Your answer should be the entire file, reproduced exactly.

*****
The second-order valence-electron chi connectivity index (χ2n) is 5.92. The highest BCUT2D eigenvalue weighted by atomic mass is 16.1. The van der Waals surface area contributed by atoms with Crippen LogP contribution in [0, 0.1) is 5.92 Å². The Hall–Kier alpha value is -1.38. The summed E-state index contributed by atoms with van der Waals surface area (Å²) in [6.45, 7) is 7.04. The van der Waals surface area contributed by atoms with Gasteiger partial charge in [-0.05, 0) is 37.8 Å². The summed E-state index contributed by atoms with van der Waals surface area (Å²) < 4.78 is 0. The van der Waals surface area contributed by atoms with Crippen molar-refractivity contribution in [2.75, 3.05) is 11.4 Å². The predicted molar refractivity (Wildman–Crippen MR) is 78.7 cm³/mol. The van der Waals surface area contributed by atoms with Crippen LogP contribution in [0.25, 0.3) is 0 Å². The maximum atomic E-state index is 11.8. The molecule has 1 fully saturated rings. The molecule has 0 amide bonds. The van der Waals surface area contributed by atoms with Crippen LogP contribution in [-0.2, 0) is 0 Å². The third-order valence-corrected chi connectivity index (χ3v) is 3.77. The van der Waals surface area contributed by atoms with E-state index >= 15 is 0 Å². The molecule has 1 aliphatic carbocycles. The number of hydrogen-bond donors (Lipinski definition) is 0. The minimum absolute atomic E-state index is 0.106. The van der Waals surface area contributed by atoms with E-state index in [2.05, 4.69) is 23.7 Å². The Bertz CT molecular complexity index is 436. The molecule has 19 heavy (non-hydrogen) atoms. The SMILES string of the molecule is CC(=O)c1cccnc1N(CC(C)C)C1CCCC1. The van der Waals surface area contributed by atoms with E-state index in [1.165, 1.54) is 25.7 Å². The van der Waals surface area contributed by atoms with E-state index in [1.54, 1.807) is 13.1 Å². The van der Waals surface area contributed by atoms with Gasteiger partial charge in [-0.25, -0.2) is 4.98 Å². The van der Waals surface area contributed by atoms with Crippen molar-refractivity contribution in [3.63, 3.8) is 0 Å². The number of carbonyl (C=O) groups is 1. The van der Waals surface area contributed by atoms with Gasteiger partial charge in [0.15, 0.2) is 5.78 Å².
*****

The second-order valence-electron chi connectivity index (χ2n) is 5.92. The highest BCUT2D eigenvalue weighted by atomic mass is 16.1. The van der Waals surface area contributed by atoms with Crippen LogP contribution in [0, 0.1) is 5.92 Å². The Hall–Kier alpha value is -1.38. The summed E-state index contributed by atoms with van der Waals surface area (Å²) in [6.45, 7) is 7.04. The van der Waals surface area contributed by atoms with Gasteiger partial charge in [-0.05, 0) is 37.8 Å². The summed E-state index contributed by atoms with van der Waals surface area (Å²) < 4.78 is 0. The van der Waals surface area contributed by atoms with Crippen molar-refractivity contribution in [2.75, 3.05) is 11.4 Å². The predicted molar refractivity (Wildman–Crippen MR) is 78.7 cm³/mol. The van der Waals surface area contributed by atoms with Crippen LogP contribution in [0.25, 0.3) is 0 Å². The maximum atomic E-state index is 11.8. The molecule has 1 fully saturated rings. The molecule has 0 amide bonds. The van der Waals surface area contributed by atoms with Crippen LogP contribution in [-0.2, 0) is 0 Å². The third-order valence-corrected chi connectivity index (χ3v) is 3.77. The van der Waals surface area contributed by atoms with E-state index >= 15 is 0 Å². The molecule has 1 aliphatic carbocycles. The number of hydrogen-bond donors (Lipinski definition) is 0. The minimum absolute atomic E-state index is 0.106. The van der Waals surface area contributed by atoms with E-state index in [2.05, 4.69) is 23.7 Å². The Bertz CT molecular complexity index is 436. The molecule has 19 heavy (non-hydrogen) atoms. The SMILES string of the molecule is CC(=O)c1cccnc1N(CC(C)C)C1CCCC1. The van der Waals surface area contributed by atoms with E-state index in [1.165, 1.54) is 25.7 Å². The van der Waals surface area contributed by atoms with E-state index in [1.54, 1.807) is 13.1 Å². The van der Waals surface area contributed by atoms with Gasteiger partial charge in [-0.25, -0.2) is 4.98 Å². The van der Waals surface area contributed by atoms with Crippen molar-refractivity contribution in [3.63, 3.8) is 0 Å². The number of carbonyl (C=O) groups is 1. The van der Waals surface area contributed by atoms with Gasteiger partial charge in [0.15, 0.2) is 5.78 Å².